Dear Commons Community,
David Ewing Duncan, science writer for the New York Times has a provocative op-ed today, that looks at the advances in technologies designed to enhance the human body including the brain. What used to be science fiction is now moving closer to reality albeit much of what Duncan discusses is still experimental to say the least.
Here is a partial checklist of cutting-edge medical-technology therapies now under way or in an experimental phase that might lead to future enhancements.
“More than 200,000 deaf people have had their hearing partially restored by a brain implant that receives sound waves and uses a minicomputer to process and deliver them directly into the brain via the cochlear (audio) nerve. New and experimental technologies could lead to devices that allow people with or possibly without hearing loss to hear better, possibly much better.
The Israel-based company Nano Retina and others are developing early-stage devices and implants that restore partial sight to the blind. Nano Retina uses a tiny sensor backed by electrodes embedded in the back of the eye, on top of the retina. They replace connections damaged by macular degeneration and other diseases. So far images are fuzzy and gray-scale and a long way from restoring functional eyesight. Scientists, however, are currently working on ways to mimic and improve eyesight in people and in robots that could lead to far more sophisticated technologies.
Engineers at companies like Ekso Bionics of Richmond, Calif., are building first-generation exoskeletons that aim to allow patients with paralyzed legs to walk, though the devices are still in the baby-step phase. This summer the sprinter Oscar Pistorius of South Africa proved he could compete at the Olympics using artificial half-leg blades called Cheetahs that some worried might give him an advantage over runners with legs made of flesh and blood. Neuroscientists are developing more advanced prosthetics that may one day be operated from the brain via fiber optic lines embedded under the skin.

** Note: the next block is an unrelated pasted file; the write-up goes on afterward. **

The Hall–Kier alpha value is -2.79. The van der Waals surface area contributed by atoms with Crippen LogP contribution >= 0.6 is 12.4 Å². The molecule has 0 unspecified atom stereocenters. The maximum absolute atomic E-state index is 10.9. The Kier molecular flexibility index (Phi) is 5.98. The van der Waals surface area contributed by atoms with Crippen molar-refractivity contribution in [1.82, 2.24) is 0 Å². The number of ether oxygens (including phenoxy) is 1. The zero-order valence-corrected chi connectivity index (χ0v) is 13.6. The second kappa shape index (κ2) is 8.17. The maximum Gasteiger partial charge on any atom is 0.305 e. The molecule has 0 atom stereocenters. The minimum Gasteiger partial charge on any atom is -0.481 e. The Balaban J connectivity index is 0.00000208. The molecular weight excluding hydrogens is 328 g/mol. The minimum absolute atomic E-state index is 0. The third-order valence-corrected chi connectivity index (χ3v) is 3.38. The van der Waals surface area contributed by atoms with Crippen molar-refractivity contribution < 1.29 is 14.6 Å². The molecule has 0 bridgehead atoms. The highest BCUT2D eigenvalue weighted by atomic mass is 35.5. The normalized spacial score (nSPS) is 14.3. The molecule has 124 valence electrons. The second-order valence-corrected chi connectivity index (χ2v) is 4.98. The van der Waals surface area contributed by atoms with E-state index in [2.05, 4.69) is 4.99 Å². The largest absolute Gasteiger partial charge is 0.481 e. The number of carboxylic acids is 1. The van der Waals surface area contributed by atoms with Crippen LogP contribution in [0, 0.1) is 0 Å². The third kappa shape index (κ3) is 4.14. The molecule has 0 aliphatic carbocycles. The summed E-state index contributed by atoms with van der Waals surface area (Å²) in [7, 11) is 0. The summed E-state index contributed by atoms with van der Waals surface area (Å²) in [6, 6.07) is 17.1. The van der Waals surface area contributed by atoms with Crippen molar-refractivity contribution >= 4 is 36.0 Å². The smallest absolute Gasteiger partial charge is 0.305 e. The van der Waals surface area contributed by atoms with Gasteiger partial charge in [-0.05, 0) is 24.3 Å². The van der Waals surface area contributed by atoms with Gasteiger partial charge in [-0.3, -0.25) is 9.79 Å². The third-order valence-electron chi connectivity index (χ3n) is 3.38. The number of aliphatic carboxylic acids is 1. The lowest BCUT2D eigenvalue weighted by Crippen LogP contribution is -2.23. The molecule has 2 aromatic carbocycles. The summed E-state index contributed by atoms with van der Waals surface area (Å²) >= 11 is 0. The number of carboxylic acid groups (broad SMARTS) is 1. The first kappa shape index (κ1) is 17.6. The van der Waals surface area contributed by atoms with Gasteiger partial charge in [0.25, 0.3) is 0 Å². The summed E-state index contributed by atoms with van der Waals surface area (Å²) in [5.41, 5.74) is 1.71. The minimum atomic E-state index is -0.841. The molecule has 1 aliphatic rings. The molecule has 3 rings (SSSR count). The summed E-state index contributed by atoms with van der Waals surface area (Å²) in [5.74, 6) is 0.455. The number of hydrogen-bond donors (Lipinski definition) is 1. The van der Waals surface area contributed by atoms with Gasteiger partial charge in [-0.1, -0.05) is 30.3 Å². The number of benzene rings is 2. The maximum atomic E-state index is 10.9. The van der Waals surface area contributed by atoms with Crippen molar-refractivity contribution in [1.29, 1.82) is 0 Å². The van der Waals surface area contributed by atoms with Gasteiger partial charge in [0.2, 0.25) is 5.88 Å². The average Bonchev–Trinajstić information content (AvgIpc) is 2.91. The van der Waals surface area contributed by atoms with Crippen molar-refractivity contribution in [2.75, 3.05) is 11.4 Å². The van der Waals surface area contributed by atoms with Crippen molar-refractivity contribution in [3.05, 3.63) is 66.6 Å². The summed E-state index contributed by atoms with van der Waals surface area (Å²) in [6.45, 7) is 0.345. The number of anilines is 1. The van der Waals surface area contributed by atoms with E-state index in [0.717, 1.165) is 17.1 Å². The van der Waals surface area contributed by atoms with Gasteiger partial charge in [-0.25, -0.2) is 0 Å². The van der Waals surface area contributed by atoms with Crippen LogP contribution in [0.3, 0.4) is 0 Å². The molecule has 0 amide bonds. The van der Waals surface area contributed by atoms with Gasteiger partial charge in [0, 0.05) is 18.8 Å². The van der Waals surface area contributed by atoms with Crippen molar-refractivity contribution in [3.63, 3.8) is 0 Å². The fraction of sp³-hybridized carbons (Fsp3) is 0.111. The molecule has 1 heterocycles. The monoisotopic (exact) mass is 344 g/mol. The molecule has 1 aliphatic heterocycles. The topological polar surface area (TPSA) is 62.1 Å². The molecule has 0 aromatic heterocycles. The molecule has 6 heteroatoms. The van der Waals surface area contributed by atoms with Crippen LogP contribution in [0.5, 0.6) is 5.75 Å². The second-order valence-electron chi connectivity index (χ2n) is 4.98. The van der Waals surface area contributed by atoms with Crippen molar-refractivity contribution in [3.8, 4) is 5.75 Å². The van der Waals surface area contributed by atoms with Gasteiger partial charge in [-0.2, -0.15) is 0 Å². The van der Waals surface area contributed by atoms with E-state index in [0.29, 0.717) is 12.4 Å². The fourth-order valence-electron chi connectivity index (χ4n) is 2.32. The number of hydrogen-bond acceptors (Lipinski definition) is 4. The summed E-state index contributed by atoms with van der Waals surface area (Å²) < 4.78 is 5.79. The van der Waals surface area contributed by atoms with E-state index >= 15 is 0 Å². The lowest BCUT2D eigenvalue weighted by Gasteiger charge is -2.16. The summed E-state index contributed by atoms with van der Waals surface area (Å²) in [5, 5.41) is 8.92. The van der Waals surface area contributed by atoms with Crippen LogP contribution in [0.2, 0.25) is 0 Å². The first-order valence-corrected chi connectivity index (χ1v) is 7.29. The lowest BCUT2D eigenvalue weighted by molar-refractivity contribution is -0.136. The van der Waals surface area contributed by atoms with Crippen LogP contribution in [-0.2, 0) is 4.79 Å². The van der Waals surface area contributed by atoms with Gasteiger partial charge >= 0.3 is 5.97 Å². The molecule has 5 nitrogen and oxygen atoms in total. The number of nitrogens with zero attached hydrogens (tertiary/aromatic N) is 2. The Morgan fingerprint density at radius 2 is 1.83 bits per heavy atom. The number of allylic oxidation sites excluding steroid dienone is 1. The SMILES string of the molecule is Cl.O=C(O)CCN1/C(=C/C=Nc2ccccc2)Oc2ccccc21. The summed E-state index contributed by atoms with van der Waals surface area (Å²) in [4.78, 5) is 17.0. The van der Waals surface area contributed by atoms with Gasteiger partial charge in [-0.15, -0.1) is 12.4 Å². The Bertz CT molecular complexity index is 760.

For years, scientists have been manipulating genes in animals to make improvements in neural performance, strength and agility, among other augmentations. Directly altering human DNA using “gene therapy” in humans remains dangerous and fraught with ethical challenges. But it may be possible to develop drugs that alter enzymes and other proteins associated with genes for, say, speed and endurance or dopamine levels in the brain connected to improved neural performance.
Synthetic biologists contend that re-engineering cells and DNA may one day allow us to eliminate diseases; a few believe we will be able to build tailor-made people. Others are convinced that stem cells might one day be used to grow fresh brain, heart or liver cells to augment or improve cells in these and other organs.
Not all enhancements are high-tech or invasive. Neuroscientists are seeing boosts from neuro-feedback and video games designed to teach and develop cognition and from meditation and improvements in diet, exercise and sleep. “We may see a convergence of several of these technologies,” said the neurologist Adam Gazzaley of the University of California at San Francisco. He is developing brain-boosting games with developers and engineers who once worked for Lucas Arts, founded by the “Star Wars” director George Lucas.”
His conclusion considers the ethics of these developments:
“Ethical challenges for the coming Age of Enhancement include, besides basic safety questions, the issue of who would get the enhancements, how much they would cost, and who would gain an advantage over others by using them. In a society that is already seeing a widening gap between the very rich and the rest of us, the question of a democracy of equals could face a critical test if the well-off also could afford a physical, genetic or bionic advantage. It also may challenge what it means to be human.
Still, the enhancements are coming, and they will be hard to resist. The real issue is what we do with them once they become irresistible.”